Apple believed to have received illegal state aid
The EU has found that Apple received illegal state aid from Ireland
The European Commission (EC) has written to the Irish government outlining its findings on an investigation into the issue and has now made the letter public.
Ireland's corporate tax rate is set at 12.5%, but Apple enjoys an effective rate of tax of 2%, due to the way it channels overseas sales through its subsidiaries.
The letter states that, "The Commission has doubts about the compatibility of such State aid with the internal market."
The body will now launch a full investigation and has requested a number of documents from the Irish government.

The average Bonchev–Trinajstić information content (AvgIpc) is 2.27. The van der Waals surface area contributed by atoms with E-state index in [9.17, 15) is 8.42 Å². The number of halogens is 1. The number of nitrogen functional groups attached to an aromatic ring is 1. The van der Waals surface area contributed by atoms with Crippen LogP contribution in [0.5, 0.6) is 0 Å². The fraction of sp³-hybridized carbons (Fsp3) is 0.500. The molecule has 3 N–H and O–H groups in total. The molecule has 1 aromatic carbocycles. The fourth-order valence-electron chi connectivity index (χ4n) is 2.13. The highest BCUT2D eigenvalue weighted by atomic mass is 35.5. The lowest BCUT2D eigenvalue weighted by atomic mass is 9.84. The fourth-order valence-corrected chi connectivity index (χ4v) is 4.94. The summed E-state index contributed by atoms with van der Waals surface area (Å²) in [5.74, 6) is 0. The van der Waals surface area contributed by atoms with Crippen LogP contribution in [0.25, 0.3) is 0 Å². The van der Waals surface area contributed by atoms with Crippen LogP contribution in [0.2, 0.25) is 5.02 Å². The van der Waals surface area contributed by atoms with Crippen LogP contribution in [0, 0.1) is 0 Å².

Apple told the BBC it has received 'no selective treatment'.
Ireland's Department of Finance said in a statement earlier this week: "Ireland is confident that there is no breach of state aid rules in this case and has already issued a formal response to the Commission earlier this month, addressing in detail the concerns and some misunderstandings contained in the opening decision."
The EC is also looking at whether other countries, including Luxembourg and the Netherlands, unfairly favour multinationals.
If any company is found to have benefited from illegal state aid, it will have to repay any tax benefit it received.
There is a wide range of estimates as to the sum that Apple would have to repay - anything between a few tens of millions to billions of Euros.
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